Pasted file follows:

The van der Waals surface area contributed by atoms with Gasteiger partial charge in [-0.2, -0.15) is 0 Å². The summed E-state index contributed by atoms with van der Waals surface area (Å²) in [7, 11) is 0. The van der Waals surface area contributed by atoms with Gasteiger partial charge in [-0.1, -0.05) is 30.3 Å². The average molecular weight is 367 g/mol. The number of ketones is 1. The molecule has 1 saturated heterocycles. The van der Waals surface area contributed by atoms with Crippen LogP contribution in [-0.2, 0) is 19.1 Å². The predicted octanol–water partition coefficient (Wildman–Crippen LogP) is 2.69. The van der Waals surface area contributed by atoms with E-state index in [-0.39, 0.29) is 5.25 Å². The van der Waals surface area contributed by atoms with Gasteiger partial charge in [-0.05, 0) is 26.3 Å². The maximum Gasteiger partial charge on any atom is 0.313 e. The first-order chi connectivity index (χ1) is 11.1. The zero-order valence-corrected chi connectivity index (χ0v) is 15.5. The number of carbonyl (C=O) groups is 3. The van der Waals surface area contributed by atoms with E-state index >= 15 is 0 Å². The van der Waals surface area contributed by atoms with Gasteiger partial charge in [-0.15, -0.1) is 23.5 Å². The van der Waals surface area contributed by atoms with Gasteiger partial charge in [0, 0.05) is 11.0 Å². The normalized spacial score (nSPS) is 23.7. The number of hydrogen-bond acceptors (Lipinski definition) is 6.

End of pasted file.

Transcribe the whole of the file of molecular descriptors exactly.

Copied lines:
The van der Waals surface area contributed by atoms with Gasteiger partial charge in [-0.2, -0.15) is 0 Å². The summed E-state index contributed by atoms with van der Waals surface area (Å²) in [7, 11) is 0. The van der Waals surface area contributed by atoms with Gasteiger partial charge in [-0.1, -0.05) is 30.3 Å². The average molecular weight is 367 g/mol. The number of ketones is 1. The molecule has 1 saturated heterocycles. The van der Waals surface area contributed by atoms with Crippen LogP contribution in [-0.2, 0) is 19.1 Å². The predicted octanol–water partition coefficient (Wildman–Crippen LogP) is 2.69. The van der Waals surface area contributed by atoms with E-state index in [-0.39, 0.29) is 5.25 Å². The van der Waals surface area contributed by atoms with Gasteiger partial charge in [-0.05, 0) is 26.3 Å². The maximum Gasteiger partial charge on any atom is 0.313 e. The first-order chi connectivity index (χ1) is 11.1. The zero-order valence-corrected chi connectivity index (χ0v) is 15.5. The number of carbonyl (C=O) groups is 3. The van der Waals surface area contributed by atoms with E-state index >= 15 is 0 Å². The van der Waals surface area contributed by atoms with Gasteiger partial charge in [-0.15, -0.1) is 23.5 Å². The van der Waals surface area contributed by atoms with Gasteiger partial charge in [0, 0.05) is 11.0 Å². The normalized spacial score (nSPS) is 23.7. The number of hydrogen-bond acceptors (Lipinski definition) is 6.